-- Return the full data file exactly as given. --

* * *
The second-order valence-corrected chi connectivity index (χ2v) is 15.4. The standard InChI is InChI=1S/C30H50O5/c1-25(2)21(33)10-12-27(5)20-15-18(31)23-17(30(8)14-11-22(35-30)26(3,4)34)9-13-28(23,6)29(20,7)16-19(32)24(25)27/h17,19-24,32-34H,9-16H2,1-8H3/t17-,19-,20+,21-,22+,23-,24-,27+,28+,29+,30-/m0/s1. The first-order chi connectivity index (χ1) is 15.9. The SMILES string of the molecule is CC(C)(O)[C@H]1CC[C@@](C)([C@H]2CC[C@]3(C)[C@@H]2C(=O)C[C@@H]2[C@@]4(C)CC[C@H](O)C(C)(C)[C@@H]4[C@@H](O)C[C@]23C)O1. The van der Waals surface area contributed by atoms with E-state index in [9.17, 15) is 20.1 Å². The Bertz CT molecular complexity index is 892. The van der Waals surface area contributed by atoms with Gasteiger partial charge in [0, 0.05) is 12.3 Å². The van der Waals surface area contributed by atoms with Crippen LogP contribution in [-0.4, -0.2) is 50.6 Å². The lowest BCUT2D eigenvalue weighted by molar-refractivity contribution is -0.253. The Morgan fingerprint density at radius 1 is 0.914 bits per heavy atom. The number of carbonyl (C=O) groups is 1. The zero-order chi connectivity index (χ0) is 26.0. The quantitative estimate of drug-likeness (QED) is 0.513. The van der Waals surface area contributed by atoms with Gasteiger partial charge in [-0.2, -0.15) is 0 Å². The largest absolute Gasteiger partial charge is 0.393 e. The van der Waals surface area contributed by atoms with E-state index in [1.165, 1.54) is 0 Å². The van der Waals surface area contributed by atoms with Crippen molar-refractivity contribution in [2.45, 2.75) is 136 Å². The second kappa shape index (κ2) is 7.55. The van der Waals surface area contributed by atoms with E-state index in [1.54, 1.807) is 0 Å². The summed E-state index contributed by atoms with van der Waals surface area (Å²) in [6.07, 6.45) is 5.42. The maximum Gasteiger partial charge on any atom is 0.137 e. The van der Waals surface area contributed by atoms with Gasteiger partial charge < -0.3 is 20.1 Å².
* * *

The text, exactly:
The second-order valence-corrected chi connectivity index (χ2v) is 15.4. The standard InChI is InChI=1S/C30H50O5/c1-25(2)21(33)10-12-27(5)20-15-18(31)23-17(30(8)14-11-22(35-30)26(3,4)34)9-13-28(23,6)29(20,7)16-19(32)24(25)27/h17,19-24,32-34H,9-16H2,1-8H3/t17-,19-,20+,21-,22+,23-,24-,27+,28+,29+,30-/m0/s1. The first-order chi connectivity index (χ1) is 15.9. The SMILES string of the molecule is CC(C)(O)[C@H]1CC[C@@](C)([C@H]2CC[C@]3(C)[C@@H]2C(=O)C[C@@H]2[C@@]4(C)CC[C@H](O)C(C)(C)[C@@H]4[C@@H](O)C[C@]23C)O1. The van der Waals surface area contributed by atoms with E-state index in [9.17, 15) is 20.1 Å². The Bertz CT molecular complexity index is 892. The van der Waals surface area contributed by atoms with Gasteiger partial charge in [0, 0.05) is 12.3 Å². The van der Waals surface area contributed by atoms with Crippen LogP contribution in [-0.4, -0.2) is 50.6 Å². The lowest BCUT2D eigenvalue weighted by molar-refractivity contribution is -0.253. The Morgan fingerprint density at radius 1 is 0.914 bits per heavy atom. The number of carbonyl (C=O) groups is 1. The zero-order chi connectivity index (χ0) is 26.0. The quantitative estimate of drug-likeness (QED) is 0.513. The van der Waals surface area contributed by atoms with Gasteiger partial charge in [-0.2, -0.15) is 0 Å². The largest absolute Gasteiger partial charge is 0.393 e. The van der Waals surface area contributed by atoms with E-state index in [1.165, 1.54) is 0 Å². The van der Waals surface area contributed by atoms with Crippen molar-refractivity contribution in [2.45, 2.75) is 136 Å². The second kappa shape index (κ2) is 7.55. The van der Waals surface area contributed by atoms with E-state index in [1.54, 1.807) is 0 Å². The summed E-state index contributed by atoms with van der Waals surface area (Å²) in [6.07, 6.45) is 5.42. The maximum Gasteiger partial charge on any atom is 0.137 e. The van der Waals surface area contributed by atoms with Gasteiger partial charge < -0.3 is 20.1 Å².